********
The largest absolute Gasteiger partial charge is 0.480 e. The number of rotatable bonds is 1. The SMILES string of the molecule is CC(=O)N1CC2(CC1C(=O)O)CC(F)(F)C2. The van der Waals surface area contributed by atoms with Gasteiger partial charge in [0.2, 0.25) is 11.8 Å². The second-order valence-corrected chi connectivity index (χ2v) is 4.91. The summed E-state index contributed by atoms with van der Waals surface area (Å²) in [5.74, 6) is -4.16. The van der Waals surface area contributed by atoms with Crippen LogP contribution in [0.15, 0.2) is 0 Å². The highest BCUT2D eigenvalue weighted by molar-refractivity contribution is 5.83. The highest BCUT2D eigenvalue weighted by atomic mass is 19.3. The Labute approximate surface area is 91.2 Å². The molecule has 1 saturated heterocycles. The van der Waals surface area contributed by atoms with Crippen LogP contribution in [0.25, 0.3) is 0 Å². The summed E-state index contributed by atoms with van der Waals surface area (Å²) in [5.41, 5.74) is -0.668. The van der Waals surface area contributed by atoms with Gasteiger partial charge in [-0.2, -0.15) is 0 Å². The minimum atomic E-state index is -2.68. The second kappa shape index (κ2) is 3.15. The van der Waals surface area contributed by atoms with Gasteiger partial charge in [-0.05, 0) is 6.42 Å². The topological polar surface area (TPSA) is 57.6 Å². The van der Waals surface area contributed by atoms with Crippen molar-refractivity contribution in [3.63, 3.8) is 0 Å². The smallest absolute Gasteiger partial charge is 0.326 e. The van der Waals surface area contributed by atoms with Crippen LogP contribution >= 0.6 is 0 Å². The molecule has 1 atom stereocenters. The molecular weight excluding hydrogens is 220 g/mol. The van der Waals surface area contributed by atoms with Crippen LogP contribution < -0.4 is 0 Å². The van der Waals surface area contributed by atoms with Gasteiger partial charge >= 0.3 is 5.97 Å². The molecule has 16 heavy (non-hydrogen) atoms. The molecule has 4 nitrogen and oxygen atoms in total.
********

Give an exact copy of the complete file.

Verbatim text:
The largest absolute Gasteiger partial charge is 0.480 e. The number of rotatable bonds is 1. The SMILES string of the molecule is CC(=O)N1CC2(CC1C(=O)O)CC(F)(F)C2. The van der Waals surface area contributed by atoms with Gasteiger partial charge in [0.2, 0.25) is 11.8 Å². The second-order valence-corrected chi connectivity index (χ2v) is 4.91. The summed E-state index contributed by atoms with van der Waals surface area (Å²) in [5.74, 6) is -4.16. The van der Waals surface area contributed by atoms with Crippen LogP contribution in [0.15, 0.2) is 0 Å². The highest BCUT2D eigenvalue weighted by molar-refractivity contribution is 5.83. The highest BCUT2D eigenvalue weighted by atomic mass is 19.3. The Labute approximate surface area is 91.2 Å². The molecule has 1 saturated heterocycles. The van der Waals surface area contributed by atoms with Crippen LogP contribution in [0.25, 0.3) is 0 Å². The summed E-state index contributed by atoms with van der Waals surface area (Å²) in [5.41, 5.74) is -0.668. The van der Waals surface area contributed by atoms with Gasteiger partial charge in [-0.2, -0.15) is 0 Å². The minimum atomic E-state index is -2.68. The second kappa shape index (κ2) is 3.15. The van der Waals surface area contributed by atoms with Gasteiger partial charge in [-0.05, 0) is 6.42 Å². The topological polar surface area (TPSA) is 57.6 Å². The van der Waals surface area contributed by atoms with Crippen molar-refractivity contribution in [3.63, 3.8) is 0 Å². The smallest absolute Gasteiger partial charge is 0.326 e. The van der Waals surface area contributed by atoms with Crippen LogP contribution >= 0.6 is 0 Å². The molecule has 1 atom stereocenters. The molecular weight excluding hydrogens is 220 g/mol. The van der Waals surface area contributed by atoms with Crippen LogP contribution < -0.4 is 0 Å². The van der Waals surface area contributed by atoms with Gasteiger partial charge >= 0.3 is 5.97 Å². The molecule has 16 heavy (non-hydrogen) atoms. The molecule has 4 nitrogen and oxygen atoms in total.